David Holt has always been a collector.
As an accomplished musician, he collects instruments. As a storyteller, he collects all kinds of tales. But maybe most of all, he has collected people.
Beginning when he was a young man up through the present day, Holt has been an informal archivist of the mountain music genre. His journey started in the early 1970s, when he moved to North Carolina to be closer to the source of the songs he wanted to play.
Touring the mountainside, he sought out musicians who played everything from the banjo to the paper bag. As he picked up techniques and songs, the stories followed naturally. “As I was collecting music, I began to hear about stories that were connected with the songs,” Holt says. “I began to collect these stories and tell them in concert along with the songs. I thought it was a very powerful combination.”
Holt started incorporating these stories into his own performances early on, first with folk tales and then with the unique personal stories of the characters he met along the way. He remembers one standout from Fred Cockerham, a banjo player in Mount Airy. “He was very droll, but never really excited about anything,” Holt says. “When he asked his wife to marry him, he said, ‘Would you like to be buried with my people?’ That was his proposal! I thought, yeah, I’ve got to tell the audience that. That’s just fascinating.”
As the International Storytelling Center’s next Teller in Residence, Holt will share stories and songs he has amassed over decades. Matinee concerts will run for five days, Tuesday to Saturday, August 20-24. Shows begin at 2 p.m.
Holt sees a big part of his task as a performer as recreating the natural environment in which he originally heard a story. A performance is a kind of conversation, he feels. “To me that’s really interesting, to make a program feel like you’re talking on somebody’s front porch,” he says. “I want it to be subtle and woven into this tapestry of music and story.”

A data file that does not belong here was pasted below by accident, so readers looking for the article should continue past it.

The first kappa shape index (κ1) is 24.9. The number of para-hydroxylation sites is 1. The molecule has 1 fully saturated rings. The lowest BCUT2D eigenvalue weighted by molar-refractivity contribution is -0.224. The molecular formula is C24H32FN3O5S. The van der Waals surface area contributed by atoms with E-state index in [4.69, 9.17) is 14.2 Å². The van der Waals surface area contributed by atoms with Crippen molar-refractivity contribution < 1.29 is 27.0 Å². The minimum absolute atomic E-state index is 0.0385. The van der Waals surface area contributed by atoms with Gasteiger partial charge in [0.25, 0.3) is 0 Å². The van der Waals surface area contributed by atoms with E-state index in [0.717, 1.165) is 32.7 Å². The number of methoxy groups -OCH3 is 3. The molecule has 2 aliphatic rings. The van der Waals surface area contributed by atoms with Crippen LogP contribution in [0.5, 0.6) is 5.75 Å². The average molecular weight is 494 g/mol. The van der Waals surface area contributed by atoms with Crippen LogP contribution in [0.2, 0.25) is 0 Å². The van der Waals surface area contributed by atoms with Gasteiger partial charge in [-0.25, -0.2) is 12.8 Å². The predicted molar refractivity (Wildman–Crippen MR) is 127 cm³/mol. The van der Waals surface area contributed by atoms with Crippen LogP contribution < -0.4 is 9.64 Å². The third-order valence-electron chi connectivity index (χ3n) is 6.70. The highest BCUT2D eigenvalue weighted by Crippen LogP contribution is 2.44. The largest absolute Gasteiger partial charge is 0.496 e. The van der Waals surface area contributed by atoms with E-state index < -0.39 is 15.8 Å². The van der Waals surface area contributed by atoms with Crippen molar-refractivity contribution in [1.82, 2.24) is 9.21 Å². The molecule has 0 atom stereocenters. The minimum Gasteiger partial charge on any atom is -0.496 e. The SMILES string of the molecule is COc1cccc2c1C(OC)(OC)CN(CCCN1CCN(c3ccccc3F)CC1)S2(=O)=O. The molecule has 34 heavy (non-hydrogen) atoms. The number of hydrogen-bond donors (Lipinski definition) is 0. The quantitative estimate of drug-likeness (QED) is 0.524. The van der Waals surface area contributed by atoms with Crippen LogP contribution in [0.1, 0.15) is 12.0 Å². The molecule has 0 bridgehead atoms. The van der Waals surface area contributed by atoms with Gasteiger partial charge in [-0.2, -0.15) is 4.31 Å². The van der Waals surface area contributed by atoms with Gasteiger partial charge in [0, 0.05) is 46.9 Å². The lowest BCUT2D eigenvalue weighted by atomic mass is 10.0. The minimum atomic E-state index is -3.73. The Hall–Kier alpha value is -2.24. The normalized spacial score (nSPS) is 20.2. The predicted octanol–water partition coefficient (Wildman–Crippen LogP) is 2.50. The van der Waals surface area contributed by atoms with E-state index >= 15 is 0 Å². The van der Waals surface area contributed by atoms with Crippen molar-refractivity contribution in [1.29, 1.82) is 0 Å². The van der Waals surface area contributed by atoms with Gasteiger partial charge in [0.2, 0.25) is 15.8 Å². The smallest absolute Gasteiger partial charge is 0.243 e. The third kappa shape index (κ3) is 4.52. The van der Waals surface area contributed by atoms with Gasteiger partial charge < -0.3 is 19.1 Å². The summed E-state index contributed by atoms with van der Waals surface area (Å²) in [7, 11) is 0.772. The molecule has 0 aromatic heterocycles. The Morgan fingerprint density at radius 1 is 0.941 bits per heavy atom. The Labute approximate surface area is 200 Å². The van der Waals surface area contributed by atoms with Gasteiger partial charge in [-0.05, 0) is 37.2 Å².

Teller-in-Residence program tickets can be purchased via the International Storytelling Center in advance (which is recommended), but walk-in seating remains available while supplies last. Tickets for all afternoon matinees are $12 for adults, and $11 for seniors, students, and anyone under 18. Discounted season passes are still available for a very limited time.
Exclusive discounts are available to ticketholders for the evening concert and matinee shows. Ticket stubs will earn a 10 percent discount on same-day dining at Main Street Café (lunch only), Olde Towne Pancake House, Texas Burritos & More, Krazy Krepes, Jonesborough Barrel House, the Icing on the Cake (lunch only), and the Corner Cup. Additionally, Boone Street Market is offering 10 percent off prepared meals and 5 percent off any other purchase.
The premier sponsor of Storytelling Live! is Ballad Health. Additional program funding comes from the National Endowment for the Arts, the Tennessee Arts Commission, the Niswonger Foundation, Eastman Credit Union, the Mooneyhan Family Foundation, and Food City. Media sponsors include News 5-WCYB, FOX Tri-Cities, Tri-Cities CW, Johnson City Press, Kingsport Times-News, Herald & Tribune, and Cumulus Media.
Storytelling Live! will run its regular programming through the end of October before hosting a few seasonal performances through the remainder of the year.
The International Storytelling Center is open 10 a.m. to 5 p.m., Monday through Saturday. For more information about Storytelling Live!, including the full 2019 line-up, or to purchase tickets and season passes, visit www.storytellingcenter.net or call (800) 952-8392.